Background: This study was launched in response to an American Indian (AI) community’s concern regarding the comorbid occurrence of substance use, poor mental health, and other risk factors on sexual health. The purpose of this manuscript was to assess the relationship between alcohol use, violence, depression and STI/HIV risk behaviors on the frequency of unprotected sex acts and number of sexual partners among AI adults. Methods: Specifically, this analysis examines sociodemographic characteristics, experience of sexual and physical violence, binge drinking, depression, and sexual risk taking among n = 281 AI adults ages 18–55. Regression models examine associations between the aforementioned risk factors, number of sex partners and number of unprotected sex acts, by depression status and sex, among participants. Results: Frequent binge drinking predicted frequency of unprotected sex for both males and females; ever experiencing physical violence was a powerful predictor of unprotected sex for females, but not males. Ever experiencing physical violence strongly predicted having multiple sexual partners for females but was related to decreased number of sexual partners for males. Females ever experiencing sexual violence had more sexual partners; this was not observed for males. Binge drinking predicted frequency of unprotected sex acts, regardless of depression status. Discussion: Interventions for AI adults seeking to reduce sexual health risk should reflect past violence victimization in sexual decision making, primarily among women. The significant role of binge alcohol use for modifying sexual decisions should be of prime focus and interventions should be personalized to address individuals’ own alcohol use patterns. Additional research should explore how binge alcohol use moderates the relationship between depression and sexual risk.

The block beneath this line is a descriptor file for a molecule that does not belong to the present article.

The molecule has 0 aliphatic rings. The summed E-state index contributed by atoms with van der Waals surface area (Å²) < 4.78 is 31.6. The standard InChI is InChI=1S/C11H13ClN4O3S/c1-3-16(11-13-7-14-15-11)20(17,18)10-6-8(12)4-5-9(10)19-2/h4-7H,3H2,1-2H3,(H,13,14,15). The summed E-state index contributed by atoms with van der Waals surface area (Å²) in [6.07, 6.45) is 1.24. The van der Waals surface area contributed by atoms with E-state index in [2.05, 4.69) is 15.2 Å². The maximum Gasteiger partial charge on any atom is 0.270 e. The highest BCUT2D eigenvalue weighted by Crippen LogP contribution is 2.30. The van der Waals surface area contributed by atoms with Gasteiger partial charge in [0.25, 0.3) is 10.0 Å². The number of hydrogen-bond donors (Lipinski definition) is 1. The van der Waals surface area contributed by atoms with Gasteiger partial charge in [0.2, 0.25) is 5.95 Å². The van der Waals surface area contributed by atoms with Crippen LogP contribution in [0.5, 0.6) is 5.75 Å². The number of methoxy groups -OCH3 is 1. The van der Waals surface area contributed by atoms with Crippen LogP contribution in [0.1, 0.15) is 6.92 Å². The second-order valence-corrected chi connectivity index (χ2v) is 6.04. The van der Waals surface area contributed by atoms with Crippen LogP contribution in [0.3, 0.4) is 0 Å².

- American Indian
- binge alcohol use
- sexual risk
ASJC Scopus subject areas
- Cultural Studies
- Arts and Humanities (miscellaneous)
- Public Health, Environmental and Occupational Health